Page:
The former D.C. chief technology officer said he enjoyed his time in government and accomplished a lot, but now it’s someone else’s turn.
After 12 years in government and four years as Washington, D.C.’s Chief Technology Officer, Rob Mancini left his post in January with little fanfare, taking a position as director of IT Risk Advisory at accounting firm Dixon Hughes Goodman in February.
Mancini is replaced in an interim capacity by Deputy Chief Technology Officer Tegene Baharu. Washington, D.C.’s technology efforts enjoyed critical success under Mancini’s watch, including winning first place in the 2014 Best of the Web awards.
What do you see as the biggest accomplishments during your time in D.C.?
The Honors Laureates Awards were great satisfaction, not just for me but for the agency. Also the Center for Digital Government Best of the Web award, the hardest one to win. Those were of great satisfaction, not just because they’re wins I get to say happened on my watch -- they took a lot of agency collaboration to win and that’s the type of organization I wanted to lead. If you’re winning something that takes everybody’s hands on deck to do, there is a lot of satisfaction in that for me.
I [also was] happy about things I tried to focus on within the agency that needed a lot of internal attention. It had been outwardly focused and innovation-focused, and sometimes at the expense of some of the internal processes and disciplines that we needed. I dedicated myself to doing that and keeping my head down, and got those things done that I wanted to get done.
The other things we did in communications: doubling the size of fiber in the city from 350 miles to 700 miles, and using DC Meta as a center of excellence and a force multiplier for the government, there’s a lot of satisfaction there.
The cybersecurity operations center that we built was the only state and local cybersecurity operations center in the national capital region, and we were the first to build one. Dedicating ourselves to making cyber better in the city, it’s an ongoing thing, but we wanted to get that built -- and we [did].
We were focusing on digital inclusion as well, and making us a bit more of a public-facing agency and making an impact in the community with digital inclusion centers and broadband adoption work. We’re touching communities in ways we never did before, and that’s enormously satisfying.
There’s the financial discipline I wanted to impart within the agency and I was able to do it the way I wanted to -- set the agency up for continued growth, so we [saw] 20 percent year-over-year budget increases. And I wanted to set the financial disciplines in place so that whoever came after me continued to use that to grow the agency.
If you could clone yourself, what would your clone stay in D.C. and do?
In Washington, D.C., there’s never a shortage of things that need to be done. There are always things you want to do better and do over again or continue to build on. I think at this point in time, having focused internally as long as I did after a heavy innovation cycle, the city’s ready for new innovation cycles now -- and you’ve got a new mayor who wants to do that.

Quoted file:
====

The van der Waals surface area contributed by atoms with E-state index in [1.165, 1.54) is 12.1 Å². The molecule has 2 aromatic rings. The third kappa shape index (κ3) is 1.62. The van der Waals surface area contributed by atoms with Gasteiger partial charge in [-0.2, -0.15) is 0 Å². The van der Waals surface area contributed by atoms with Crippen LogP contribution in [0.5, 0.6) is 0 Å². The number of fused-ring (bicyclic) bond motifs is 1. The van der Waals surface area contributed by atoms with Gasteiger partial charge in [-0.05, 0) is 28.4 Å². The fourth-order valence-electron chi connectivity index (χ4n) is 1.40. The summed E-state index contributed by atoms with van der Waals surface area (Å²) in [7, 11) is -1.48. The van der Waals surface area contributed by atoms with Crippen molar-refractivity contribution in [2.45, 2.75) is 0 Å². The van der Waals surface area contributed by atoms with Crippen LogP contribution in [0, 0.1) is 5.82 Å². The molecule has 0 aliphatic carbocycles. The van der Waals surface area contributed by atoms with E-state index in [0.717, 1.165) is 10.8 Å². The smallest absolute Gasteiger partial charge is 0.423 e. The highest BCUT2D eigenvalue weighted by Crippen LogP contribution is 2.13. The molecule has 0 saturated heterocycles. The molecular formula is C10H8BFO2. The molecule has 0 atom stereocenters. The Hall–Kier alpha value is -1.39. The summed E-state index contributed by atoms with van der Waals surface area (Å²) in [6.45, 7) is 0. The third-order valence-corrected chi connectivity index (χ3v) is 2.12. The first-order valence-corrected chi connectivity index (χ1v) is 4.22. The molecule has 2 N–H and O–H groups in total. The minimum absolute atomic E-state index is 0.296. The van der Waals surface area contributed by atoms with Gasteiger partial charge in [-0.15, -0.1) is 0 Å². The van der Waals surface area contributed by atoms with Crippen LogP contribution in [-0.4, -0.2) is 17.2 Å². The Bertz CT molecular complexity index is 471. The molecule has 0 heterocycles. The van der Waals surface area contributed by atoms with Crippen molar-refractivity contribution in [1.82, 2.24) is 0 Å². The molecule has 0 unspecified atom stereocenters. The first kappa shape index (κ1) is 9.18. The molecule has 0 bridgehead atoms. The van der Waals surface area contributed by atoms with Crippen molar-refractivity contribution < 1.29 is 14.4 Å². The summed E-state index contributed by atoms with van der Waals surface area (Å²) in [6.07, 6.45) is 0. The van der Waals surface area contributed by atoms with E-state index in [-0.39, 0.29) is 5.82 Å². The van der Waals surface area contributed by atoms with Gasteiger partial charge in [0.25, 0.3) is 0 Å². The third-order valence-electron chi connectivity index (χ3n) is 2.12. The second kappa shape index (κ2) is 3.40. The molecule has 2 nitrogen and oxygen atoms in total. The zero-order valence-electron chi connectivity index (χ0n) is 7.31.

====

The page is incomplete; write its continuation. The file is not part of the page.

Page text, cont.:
Mayor [Muriel] Bowser is going to do a really good job, and having Tegene Baharu as my successor, who was my No. 2, that’s part of a succession plan that will help her innovate. That’s another reason I wanted to hit that innovation cycle and be able to support it. You don’t just want to innovate for the sake of innovating and not be able to support what you’re doing. Those are sustainable innovations now that they’re poised to make. That’s what I look at as the great hope for what will come after me, and I see two people are focused on it. I’m really thrilled to see what they’re going to do.
What advice would you give to those working in government IT who might have less experience that yourself?
Here’s what I would say to people who think they might want to try government and they haven’t done it: know that there are support mechanisms like the IDG folks and Government Technology. Once I got to know you folks, you’re public servants in private industry, and you were enormously helpful to people like me. Not just because you give out awards, but because you’re always there to give advice and help me connect with other CIOs and vice versa and to compare notes. The work [e.Republic] does by putting out information about what people are doing in government helps other people see what can be done and maybe gives other people targets. That’s very helpful, and you’d never know it coming from private industry that there are support mechanisms like that.
Being a public servant done with a servant’s heart and done with a real desire to make an impact in your city or your state can be some of the most rewarding work you ever do. People think government doesn’t get anything done. I am seeing more and more often in government it’s trying to move at the speed of private industry. I certainly didn’t expect that when I got in there -- that we could invest and change and adopt new technologies as rapidly as we do. That’s not something most people would expect to find, and it would keep them away from government because they want to get something done. If you can stick around for a few budget cycles, you’ve got a chance to really get something done in government, and it’s enormously satisfying public service when you know you’ve made something better than when you found it.
There are civic-minded technologists out there who want to impact how their government works, and I really see D.C. as an example of what I always thought we could do in government. We could get a level of interaction and integration with our public, we could have real-time relationships with government if we do it right and if we use some social technology. That’s where I think it’s going, and the advent of the civic-minded technologist is one of the reasons government’s getting better.